Richard Clarke on What the Intelligence Report Doesn’t Say

Richard Clarke has an essay in the New York Daiily News on the recently released National Intelligence Report, concentrating on what it doesn’t say as opposed to what it does:

First, it fails to note that the intelligence community’s judgment has changed significantly since its last report in 2006. Back then, they were saying that Al Qaeda was suffering. Not any more. “[W]e judge that Al Qaeda will intensify its efforts to put operatives here,” says the report.

In other words, Al Qaeda has been recovering on President Bush’s watch, particularly these last two years. The President rushed to point out that while that may be true, Al Qaeda is still not ascapable as it was on 9/11. Is thatall he can say he has accomplished against the organization that attacked us nearly six years ago, the organization he said he would destroy?

Second, the NIE notes that Al Qaeda may use “regional terrorist groups” and cites, as an example, “Al Qaeda in Iraq.” What it does not say, but can be read between the lines: “Al Qaeda in Iraq” is a different organization than the folks in Pakistan and Afghanistan who attacked us. Put another way, the President is wrong when he claims that we are fighting in Iraq the people who attacked New York and Virginia. “Al Qaeda in Iraq” did not even exist until after we invaded Iraq.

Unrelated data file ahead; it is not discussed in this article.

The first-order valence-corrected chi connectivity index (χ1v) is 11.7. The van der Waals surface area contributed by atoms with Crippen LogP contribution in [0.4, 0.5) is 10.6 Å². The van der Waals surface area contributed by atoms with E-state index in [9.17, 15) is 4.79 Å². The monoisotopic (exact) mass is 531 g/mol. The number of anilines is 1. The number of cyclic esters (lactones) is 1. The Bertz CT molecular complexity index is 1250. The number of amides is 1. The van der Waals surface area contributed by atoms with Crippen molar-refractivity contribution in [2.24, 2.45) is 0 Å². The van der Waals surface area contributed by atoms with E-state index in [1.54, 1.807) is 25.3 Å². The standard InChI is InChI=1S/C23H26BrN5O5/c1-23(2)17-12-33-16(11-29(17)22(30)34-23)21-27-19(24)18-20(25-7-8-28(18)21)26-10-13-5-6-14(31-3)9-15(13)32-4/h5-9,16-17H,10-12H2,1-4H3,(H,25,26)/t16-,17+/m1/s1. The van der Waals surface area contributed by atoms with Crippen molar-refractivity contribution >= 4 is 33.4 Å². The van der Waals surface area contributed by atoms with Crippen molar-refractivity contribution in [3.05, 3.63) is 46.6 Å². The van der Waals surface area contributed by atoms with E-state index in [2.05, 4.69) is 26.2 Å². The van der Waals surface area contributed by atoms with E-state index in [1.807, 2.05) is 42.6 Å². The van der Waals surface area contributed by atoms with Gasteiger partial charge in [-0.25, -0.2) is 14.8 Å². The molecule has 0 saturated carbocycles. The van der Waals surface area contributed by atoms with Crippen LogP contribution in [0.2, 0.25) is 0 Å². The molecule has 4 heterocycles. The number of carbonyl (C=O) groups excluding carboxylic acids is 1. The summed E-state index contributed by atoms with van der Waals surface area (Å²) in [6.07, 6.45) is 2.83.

Third, the NIE slides quickly over the fact that the reconstituted Al Qaeda is in Pakistan – which is supposedly our ally in the war on terrorism. We have reportedly given the Pakistani government more than $10 billion since 9/11. Yet, while the Pakistanis have cooperated in going after some Al Qaeda leaders who were holed up in their big cities, they also signed a written agreement that effectively created a sanctuary for terrorists in their northwest territory.

Bush says if we leave Iraq it might become a sanctuary for Al Qaeda. Pakistan already is.

Clarke sums up the failings of the Bush administration:

Most people in Washington think talk of impeachment of Vice President Cheney and then Bush is hyperventilating political hyperbole. But what will they all say the day after another Al Qaeda attack on the U.S.?

Maybe that Bush ignored warnings about the first attack six years ago and then, after half measures, pulled some intelligence and military resources off the hunt for Osama Bin Laden and Al Qaeda and shifted them to Iraq, then needlessly attacked Iraq, thereby creating a second Al Qaeda group, and funded the Pakistani government, which created a sanctuary for Al Qaeda where the group reconstituted.

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